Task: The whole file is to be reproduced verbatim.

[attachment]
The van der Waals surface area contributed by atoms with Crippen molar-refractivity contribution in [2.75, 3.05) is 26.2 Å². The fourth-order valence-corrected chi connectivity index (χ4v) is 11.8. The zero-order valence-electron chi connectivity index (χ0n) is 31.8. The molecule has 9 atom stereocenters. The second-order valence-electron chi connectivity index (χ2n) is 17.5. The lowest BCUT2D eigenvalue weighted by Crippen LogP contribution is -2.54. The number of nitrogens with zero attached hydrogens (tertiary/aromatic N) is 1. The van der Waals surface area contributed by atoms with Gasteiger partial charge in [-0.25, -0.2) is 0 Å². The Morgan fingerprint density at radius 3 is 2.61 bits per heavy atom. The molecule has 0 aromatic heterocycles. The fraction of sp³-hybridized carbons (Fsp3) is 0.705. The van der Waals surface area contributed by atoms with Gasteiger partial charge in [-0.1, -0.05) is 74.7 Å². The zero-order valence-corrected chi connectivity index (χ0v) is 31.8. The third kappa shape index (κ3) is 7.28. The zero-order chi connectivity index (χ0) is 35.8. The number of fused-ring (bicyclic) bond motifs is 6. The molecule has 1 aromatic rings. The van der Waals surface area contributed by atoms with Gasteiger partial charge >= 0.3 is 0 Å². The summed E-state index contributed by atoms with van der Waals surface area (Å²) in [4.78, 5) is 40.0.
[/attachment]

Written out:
The van der Waals surface area contributed by atoms with Crippen molar-refractivity contribution in [2.75, 3.05) is 26.2 Å². The fourth-order valence-corrected chi connectivity index (χ4v) is 11.8. The zero-order valence-electron chi connectivity index (χ0n) is 31.8. The molecule has 9 atom stereocenters. The second-order valence-electron chi connectivity index (χ2n) is 17.5. The lowest BCUT2D eigenvalue weighted by Crippen LogP contribution is -2.54. The number of nitrogens with zero attached hydrogens (tertiary/aromatic N) is 1. The van der Waals surface area contributed by atoms with Gasteiger partial charge in [-0.25, -0.2) is 0 Å². The Morgan fingerprint density at radius 3 is 2.61 bits per heavy atom. The molecule has 0 aromatic heterocycles. The fraction of sp³-hybridized carbons (Fsp3) is 0.705. The van der Waals surface area contributed by atoms with Gasteiger partial charge in [-0.1, -0.05) is 74.7 Å². The zero-order valence-corrected chi connectivity index (χ0v) is 31.8. The third kappa shape index (κ3) is 7.28. The zero-order chi connectivity index (χ0) is 35.8. The number of fused-ring (bicyclic) bond motifs is 6. The molecule has 1 aromatic rings. The van der Waals surface area contributed by atoms with Gasteiger partial charge >= 0.3 is 0 Å². The summed E-state index contributed by atoms with van der Waals surface area (Å²) in [4.78, 5) is 40.0.